This week, Boston Ballet hosts its first-ever Choreographic Intensive in Marblehead, MA. Student Leah Hirsch will be blogging daily from the Intensive for Pointe. Read Leah's first entries here, here and here, and stay tuned for more!
Dancing and writing share many parallels. That thought came to me as Helen Pickett taught us the different parts of Forsythe improvisation technique today. The ideas of pausing and hovering are very prominent in both art forms. Contemporary and classical dance contain significant pauses—punctuation—that are equivalent to semicolons, dashes, even exclamation points.
But choreography doesn't have to obey set grammar rules. A dancer or choreographer's response to music can be more interpretive. It is not a dancer’s ability to simply regurgitate choreography, but her ability to add to it elements in tune with her own physical structure that makes contemporary dance unique. No piece is ever danced just one way. As Boston Ballet soloist Jeffrey Cirio (who visited us yesterday) pointed out, his choreography is constantly changing to fit a specific dancer at a specific moment. Catching a director's eye is not solely based on technical ability, but also on movement quality, emotion, and imagination.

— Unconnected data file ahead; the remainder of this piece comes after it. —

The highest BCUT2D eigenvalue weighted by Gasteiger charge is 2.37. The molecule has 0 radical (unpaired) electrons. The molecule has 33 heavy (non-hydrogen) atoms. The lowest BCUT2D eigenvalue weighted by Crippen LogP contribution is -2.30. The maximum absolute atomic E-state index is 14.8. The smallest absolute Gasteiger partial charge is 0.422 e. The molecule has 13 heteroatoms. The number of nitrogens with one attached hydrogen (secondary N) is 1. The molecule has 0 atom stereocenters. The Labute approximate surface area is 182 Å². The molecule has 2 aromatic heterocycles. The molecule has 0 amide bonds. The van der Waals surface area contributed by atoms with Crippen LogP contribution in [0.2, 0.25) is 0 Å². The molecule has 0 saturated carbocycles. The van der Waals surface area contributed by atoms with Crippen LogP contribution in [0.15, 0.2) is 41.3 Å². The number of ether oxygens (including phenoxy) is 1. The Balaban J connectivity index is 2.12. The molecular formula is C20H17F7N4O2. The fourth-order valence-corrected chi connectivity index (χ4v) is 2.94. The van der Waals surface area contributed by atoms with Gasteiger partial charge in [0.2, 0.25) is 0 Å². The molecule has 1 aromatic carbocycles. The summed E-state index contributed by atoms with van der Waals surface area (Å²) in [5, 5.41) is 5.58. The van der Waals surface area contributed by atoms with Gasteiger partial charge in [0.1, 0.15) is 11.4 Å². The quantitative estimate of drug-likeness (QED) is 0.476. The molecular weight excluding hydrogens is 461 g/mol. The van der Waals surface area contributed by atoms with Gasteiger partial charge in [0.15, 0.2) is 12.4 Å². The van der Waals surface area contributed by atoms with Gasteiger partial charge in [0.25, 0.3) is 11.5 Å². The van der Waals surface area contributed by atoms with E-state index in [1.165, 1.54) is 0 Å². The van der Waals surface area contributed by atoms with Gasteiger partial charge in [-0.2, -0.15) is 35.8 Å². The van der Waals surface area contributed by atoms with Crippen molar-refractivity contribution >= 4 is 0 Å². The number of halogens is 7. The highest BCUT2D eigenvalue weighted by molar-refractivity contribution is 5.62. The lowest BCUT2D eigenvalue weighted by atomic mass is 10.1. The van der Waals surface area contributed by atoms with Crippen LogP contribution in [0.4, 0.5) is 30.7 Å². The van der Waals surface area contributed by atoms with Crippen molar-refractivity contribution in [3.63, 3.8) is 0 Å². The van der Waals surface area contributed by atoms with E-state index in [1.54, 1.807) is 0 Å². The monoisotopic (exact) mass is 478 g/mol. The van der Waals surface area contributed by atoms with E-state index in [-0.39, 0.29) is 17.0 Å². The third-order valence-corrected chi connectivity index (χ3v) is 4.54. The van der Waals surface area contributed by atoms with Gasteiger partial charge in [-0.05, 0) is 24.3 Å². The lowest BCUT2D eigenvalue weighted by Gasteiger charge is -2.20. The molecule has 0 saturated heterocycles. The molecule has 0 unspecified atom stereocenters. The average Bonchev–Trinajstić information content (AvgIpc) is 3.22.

Today, we had the privilege of taking technique class with Boston Ballet artistic director Mikko Nissinen. He not only urged us to dance with an expansive quality, but also to toy with the musicality of each combination. Our goal, he said, should be to create a sense of excitement for the audience. He brought the ideas of musicality and movement highlighted in our contemporary classes into a classical ballet setting. At the halfway point of this intensive, I've realized the many connections and parallels between classical and contemporary dance. Both feed off of one another.